This small-scale aquaponics system by a UK school team lets you grow your own plants without soil, using fish waste as a source of nutrients.
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We got wind (via Twitter DM) of a team from Tynecastle High School who have reached the finals of the annual PA Raspberry Pi Competition. The TynecastleTechs are competing in London TODAY, and we wish the students and the teachers who have helped them the best of luck. They have built an aquaponics system on a small scale that allows users to grow their own plants without soil, instead using fish waste as a source of nutrients. A Raspberry Pi controls the pumps and monitors temperature and pH, alerting users if they vary outside of the optimum range.
Fishing for info
Aquaponics for Beginners was the textbook that started the team on their journey towards building their own aquaponics system. They learnt how bacteria convert fish waste into nitrates that fertilise plants, and about the types of fish that could thrive in such a system. Staff at local aquarium shops, as well as a horticultural expert family member, advised on the plants that could grow well.
Filling the tank
Research led the team to select the Scissortail Rasbora, since this is a hardy and adaptable fish that can live in a smaller tank. They moved twelve scissortails into in a 40-litre plastic tub, along with aquatic plants to create a more natural environment and provide hiding places, reducing stress for the fish. They selected Java moss, Anubias, and Cryptocoryne as the most suitable plant species for smaller tanks, and added some mature specimens. The team kept the water heated to tropical fishes’ favourite temperature (about 24°C or 75°F), and also installed appropriate filters.
Thanks to Wonder Pets & Aquariums for this video of Scissortail Rasbora swimming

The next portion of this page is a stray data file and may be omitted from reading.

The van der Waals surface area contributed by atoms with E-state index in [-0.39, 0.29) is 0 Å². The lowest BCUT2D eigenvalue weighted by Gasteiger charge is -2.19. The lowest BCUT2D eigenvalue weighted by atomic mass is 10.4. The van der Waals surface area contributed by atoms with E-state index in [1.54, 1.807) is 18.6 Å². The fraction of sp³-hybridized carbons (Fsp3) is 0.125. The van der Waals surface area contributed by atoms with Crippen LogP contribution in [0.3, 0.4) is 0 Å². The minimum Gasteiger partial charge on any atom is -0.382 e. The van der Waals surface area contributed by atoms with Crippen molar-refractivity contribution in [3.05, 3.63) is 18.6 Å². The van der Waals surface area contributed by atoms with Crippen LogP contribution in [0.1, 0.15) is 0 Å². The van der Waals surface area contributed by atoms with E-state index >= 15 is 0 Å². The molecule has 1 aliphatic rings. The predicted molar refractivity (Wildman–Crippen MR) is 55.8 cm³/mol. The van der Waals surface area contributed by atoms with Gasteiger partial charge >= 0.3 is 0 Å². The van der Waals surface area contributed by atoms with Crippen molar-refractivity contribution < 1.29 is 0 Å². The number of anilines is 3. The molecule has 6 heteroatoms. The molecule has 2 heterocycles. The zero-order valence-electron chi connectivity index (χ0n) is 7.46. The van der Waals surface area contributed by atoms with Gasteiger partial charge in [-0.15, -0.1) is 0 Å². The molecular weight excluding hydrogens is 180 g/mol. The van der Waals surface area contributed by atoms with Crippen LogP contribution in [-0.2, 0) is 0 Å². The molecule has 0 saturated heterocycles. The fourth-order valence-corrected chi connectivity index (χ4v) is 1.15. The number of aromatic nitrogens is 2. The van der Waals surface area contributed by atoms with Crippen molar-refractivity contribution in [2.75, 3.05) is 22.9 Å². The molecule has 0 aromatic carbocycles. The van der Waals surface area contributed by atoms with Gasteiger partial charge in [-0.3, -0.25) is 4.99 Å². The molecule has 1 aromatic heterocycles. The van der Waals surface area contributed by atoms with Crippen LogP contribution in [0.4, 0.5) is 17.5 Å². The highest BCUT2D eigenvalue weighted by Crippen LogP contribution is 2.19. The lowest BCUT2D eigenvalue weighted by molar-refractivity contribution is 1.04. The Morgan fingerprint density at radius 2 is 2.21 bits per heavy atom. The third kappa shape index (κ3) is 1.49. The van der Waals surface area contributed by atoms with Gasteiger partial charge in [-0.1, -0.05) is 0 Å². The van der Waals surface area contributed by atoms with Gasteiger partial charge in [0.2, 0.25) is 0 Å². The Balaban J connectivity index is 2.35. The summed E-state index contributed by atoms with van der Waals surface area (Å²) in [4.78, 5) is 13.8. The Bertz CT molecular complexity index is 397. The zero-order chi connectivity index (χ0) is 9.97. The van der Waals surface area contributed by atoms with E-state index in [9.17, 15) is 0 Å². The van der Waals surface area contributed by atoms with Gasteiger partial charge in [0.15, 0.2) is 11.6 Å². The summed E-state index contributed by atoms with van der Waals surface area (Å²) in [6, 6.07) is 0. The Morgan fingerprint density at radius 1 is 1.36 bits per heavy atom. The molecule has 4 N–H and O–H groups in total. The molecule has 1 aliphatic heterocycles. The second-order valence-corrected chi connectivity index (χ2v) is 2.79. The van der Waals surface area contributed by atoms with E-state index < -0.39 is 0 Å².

The school’s CDT department stepped in to help by drilling holes in an acrylic sheet to use as a fish tank lid. This allowed the team to run power cables and water pipes through it, and also feed the fish through it.
Aquaponics in action
To show aquaponics in action, the students needed to grow new plants successfully from seed in their system. A horticultural expert suggested watercress as the best choice because it grows well in water, and slightly faster than other plants. The TynecastleTechs team chose a long plastic windowbox as a container for the plant bed — this would allow water to flow along the entire length, delivering nutrients and promoting even growth. They added clay pebbles to provide a bit of stability for the plants and allow them to weave their roots around them.
Let there be light
The students needed a light source so the plants could get on with their job of photosynthesising. They chose indoor grow lights — they found that these generate more power than regular LEDs, and this would increase the rate of photosynthesis.
They wanted to control the UV light in a cycle, to simulate day and night. This would allow the plants to “know” when it was time to perform photosynthesis, and when to have a rest from that and get on with other important plant metabolism stuff. Their original plan was to connect a timer to the Raspberry Pi’s GPIO pins and write some code in Python to operate it, but they ran out of time and went for a more expensive lighting strip with a built-in timer.
Raspberry Pi gets water flowing
In the system’s water cycle, pumps move water from the fish tank to the plant bed and from the plant bed to the fish tank, sharing nutrients between the two — that’s aquaponics in action. The pumps are connected to a relay network so the Raspberry Pi controlling the system can communicate with them. The students coded a timer in Python that makes the pumps transfer water from the fish tank to the plant bed for 15 minutes, then drain from the plant bed to the tank for one minute, and then stop for 44 minutes before starting all over again.
Most importantly for this competition, the team needed to find a way to monitor the aquaponics environment and demonstrate that their electronics are working as intended. They chose pH and temperature sensors as the most useful ways to provide real-time data on the system’s status. They wired up a waterproof DS18B20 temperature sensor directly to the Raspberry Pi. Some Python code monitors its output and triggers a buzzer if the temperature reading is too high or too low. There’s also Python code to monitor the pH sensor readings.
Show us what you’re working on
Well done to the students on the TynecastleTechs team and their teacher Mrs Holt. We’re looking forward to seeing how you get on in the competition!
Last year’s competition
We love seeing how you genius teachers and other school staff use Raspberry Pi into your classrooms, so do leave a comment to share what your young engineers have been working on.
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